My grandmother, who lives in Edinburgh, regards the festival with suspicion. With its queues, traffic, tourists, mimes, jugglers and student experiential theatre troupes, it's easy to see why. Each year, however, even she is won over by at least one show.
In mid-July, I book almost everything at the Traverse Theatre, because if I wait until the festival has started it will be near impossible to get a ticket. Then I track down a few old favourites like the Belgian theatre company Ontroerend Goed, who I've been a huge fan of since seeing their astonishing show about and by teenagers.
Then there's the Book Festival, which has highlights including Ross Raisin and Ali Smith. It is always worth visiting the Word Power bookshop, which has its own series of Book Fringe events. I'll be seeing some of the interesting stuff at the Forest Fringe, where the shows are free (though donations are welcome). This venue captures the charm and community of the fringe in the days before the comedy juggernauts turned half the festival into an extortion racket.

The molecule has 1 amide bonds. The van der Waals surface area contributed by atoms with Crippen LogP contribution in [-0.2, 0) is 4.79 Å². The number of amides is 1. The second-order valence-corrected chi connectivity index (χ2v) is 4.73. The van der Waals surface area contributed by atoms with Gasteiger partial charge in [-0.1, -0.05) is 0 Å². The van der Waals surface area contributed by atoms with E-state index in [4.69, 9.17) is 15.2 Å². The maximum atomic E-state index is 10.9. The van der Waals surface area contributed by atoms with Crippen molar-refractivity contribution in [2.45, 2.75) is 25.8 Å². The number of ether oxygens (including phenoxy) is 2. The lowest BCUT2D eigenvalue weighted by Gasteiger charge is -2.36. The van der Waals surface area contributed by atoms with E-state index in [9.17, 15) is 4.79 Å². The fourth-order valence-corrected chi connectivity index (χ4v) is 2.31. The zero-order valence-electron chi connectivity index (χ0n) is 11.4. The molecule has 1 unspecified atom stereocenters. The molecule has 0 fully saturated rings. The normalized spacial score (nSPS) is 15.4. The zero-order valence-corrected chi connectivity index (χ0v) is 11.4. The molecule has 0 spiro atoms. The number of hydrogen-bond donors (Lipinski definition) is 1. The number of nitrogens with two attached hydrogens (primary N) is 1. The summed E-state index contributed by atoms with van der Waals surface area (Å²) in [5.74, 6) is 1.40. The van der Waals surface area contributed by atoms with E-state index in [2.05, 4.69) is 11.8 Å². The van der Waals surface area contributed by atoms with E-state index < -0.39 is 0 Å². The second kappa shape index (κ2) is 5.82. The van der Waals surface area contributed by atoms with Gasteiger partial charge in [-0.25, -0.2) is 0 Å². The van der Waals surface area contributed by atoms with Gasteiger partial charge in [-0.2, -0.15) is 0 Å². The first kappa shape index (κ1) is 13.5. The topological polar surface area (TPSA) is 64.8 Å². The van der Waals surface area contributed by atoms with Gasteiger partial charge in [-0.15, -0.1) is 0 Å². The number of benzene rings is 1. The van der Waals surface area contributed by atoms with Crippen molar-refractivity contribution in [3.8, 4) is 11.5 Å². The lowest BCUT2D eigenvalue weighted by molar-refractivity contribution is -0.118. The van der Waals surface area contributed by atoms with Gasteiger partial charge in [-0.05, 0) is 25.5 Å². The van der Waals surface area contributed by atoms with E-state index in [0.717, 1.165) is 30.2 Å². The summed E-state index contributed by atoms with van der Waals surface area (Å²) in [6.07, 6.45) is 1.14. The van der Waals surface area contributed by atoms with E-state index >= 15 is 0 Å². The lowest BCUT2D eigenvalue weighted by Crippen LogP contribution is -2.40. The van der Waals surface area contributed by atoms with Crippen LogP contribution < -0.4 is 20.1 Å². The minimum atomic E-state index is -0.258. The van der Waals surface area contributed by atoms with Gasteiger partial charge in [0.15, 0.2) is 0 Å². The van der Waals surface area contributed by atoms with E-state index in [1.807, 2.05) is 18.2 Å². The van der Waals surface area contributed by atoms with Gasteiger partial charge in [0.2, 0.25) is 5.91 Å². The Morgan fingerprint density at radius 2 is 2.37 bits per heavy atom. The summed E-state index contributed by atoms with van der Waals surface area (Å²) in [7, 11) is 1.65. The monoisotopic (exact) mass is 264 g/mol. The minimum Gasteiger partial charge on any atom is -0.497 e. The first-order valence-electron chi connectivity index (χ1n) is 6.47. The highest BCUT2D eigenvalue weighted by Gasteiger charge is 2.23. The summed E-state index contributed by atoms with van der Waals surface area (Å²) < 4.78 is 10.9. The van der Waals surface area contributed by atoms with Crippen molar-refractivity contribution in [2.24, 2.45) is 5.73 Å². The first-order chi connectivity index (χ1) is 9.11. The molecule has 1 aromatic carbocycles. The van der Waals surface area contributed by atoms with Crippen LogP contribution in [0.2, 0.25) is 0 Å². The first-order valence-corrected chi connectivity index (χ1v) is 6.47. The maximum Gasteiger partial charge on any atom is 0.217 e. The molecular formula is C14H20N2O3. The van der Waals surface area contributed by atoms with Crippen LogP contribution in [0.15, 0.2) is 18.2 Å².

I won't be seeing any stand-up. Three years ago I saw six comedians in a week and I couldn't remember what any of them had said. The worst performers presented themselves as warriors against prejudice, because they "said the unsayable". Surely we are no longer impressed by this. Taboo-breaking is now utterly safe. What's more, they can never hope to shock my granny.
Joe Dunthorne will appear at the Book Festival on 18 August (in Unbound, 9pm) and 19 August (at 10.15am) (0845 373 5888; www.edbookfest.co.uk)
Joe Dunthorne's must-sees
Ontroerend Goed's 'Audience' at St George's West. Ross Sutherland: Comedian Dies in Middle of Joke at the Forest Fringe.